I created this painting scheme of work with the aim of engaging more boys in KS3 art. The outcomes for the project are less focused on precision and accuracy, but more on expression, emotion and mood. It uses Kandinsky’s artwork as a starting point to explore links between music, colour and feelings, then moves on to focus on composition and layout. I really enjoyed teaching this painting project, mainly because I got to blast music during the lessons!
This art painting project is for Key Stage 3, but in school we teach it in line the the GCSE Art Assessment Objectives: students research an artist (Kandinsky), they create research pages about his work then start experiment painting. First, looking at the use of line, then colours and feelings, then finally composition.
Students start the project by researching artwork by Kandinsky, watching a clip about him and trying to figure out what he painted:
Once they understand a bit about him, the context he was working in, and how he was trying to paint music (rather than something he could see) we discuss the idea of abstract paintings that do not need to be ‘realistic’.
We then start to look at Kandinsky’s use of line, and students respond by listening to different genres of music and making paintings / drawings (felt tip pen) which focus solely on line (rather than shape).
Students are trying to paint and draw the sounds they can hear!
Students create a series of ‘line’ paintings and drawings to different music, evaluating through peer and self assessment as they go along. Here are some examples from students:
After exploring how line can show different sounds and emotions (energetic, calm, smooth, jagged etc.) we start to think more about how artists use colour in their work to convey emotion.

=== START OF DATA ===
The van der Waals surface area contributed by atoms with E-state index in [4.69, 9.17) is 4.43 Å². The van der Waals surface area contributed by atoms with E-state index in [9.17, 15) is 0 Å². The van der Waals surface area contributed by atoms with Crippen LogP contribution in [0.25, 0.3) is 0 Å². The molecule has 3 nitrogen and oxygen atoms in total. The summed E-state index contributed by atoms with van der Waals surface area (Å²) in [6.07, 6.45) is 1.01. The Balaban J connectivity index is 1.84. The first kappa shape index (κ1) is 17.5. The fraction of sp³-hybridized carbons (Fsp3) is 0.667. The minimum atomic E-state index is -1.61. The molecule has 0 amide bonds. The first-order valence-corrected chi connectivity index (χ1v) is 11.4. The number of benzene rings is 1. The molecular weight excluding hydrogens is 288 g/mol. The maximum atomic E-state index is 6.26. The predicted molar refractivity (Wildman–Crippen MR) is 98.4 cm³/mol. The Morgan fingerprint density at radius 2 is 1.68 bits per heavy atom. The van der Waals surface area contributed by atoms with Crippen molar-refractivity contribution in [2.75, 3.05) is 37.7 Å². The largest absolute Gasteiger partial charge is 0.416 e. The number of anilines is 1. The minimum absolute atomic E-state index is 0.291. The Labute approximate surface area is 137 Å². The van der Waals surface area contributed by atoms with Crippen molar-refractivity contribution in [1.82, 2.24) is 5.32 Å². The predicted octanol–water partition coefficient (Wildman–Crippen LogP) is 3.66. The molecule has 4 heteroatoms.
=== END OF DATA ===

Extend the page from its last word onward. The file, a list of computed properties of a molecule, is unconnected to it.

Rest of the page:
Again, students respond to this task through painting whilst listening to different styles of music, still thinking about how artists make use of different lines too.
Each stage of the painting project gradually adds more elements for students to think about, making it slightly more challenging as it goes on. At each stage, I have differentiated the outcomes for all ability groups and to ensure all students can make good progress.
After experimenting with different painting techniques (linking to AO2 of the GCSE assessment objectives), students start to refine their work, developing their ideas and making improvements as they go along. This idea of developing and improving their work links to AO3, and I prefer to have students working on a number of different outcomes rather than just one final piece. This takes the pressure off students to ‘get it right’ but also allows them to make changes without being too precious over their paintings.
In order to start finalising their paintings, students start to focus on placement of the shapes in their work and the overall composition.
Throughout the lessons, I still have students completing low-stakes assessments or mini-plenaries (WWW / EBI etc.) to improve their work.
Finally, students will combine all of the elements they have researched and experimented with to create their final piece.
Here are some of the final pieces by students. I teach this with Year 7 but you could change any of the aspects and try it with other year groups if you want to.
I have found this to be a really engaging painting project as students like being able to listen to music in the classroom, and are not too focused on precision and accuracy, which I have found a lot of boys struggle with generally. The painting project also allows students to experiment with different media, using felt-tips to make their work neater, rather than relying on their brushes, which can sometimes be frustrating!
What are your thoughts on the project? Have you taught something similar? Let me know in the comments.
Found on theartteacher.net 🎨Tweet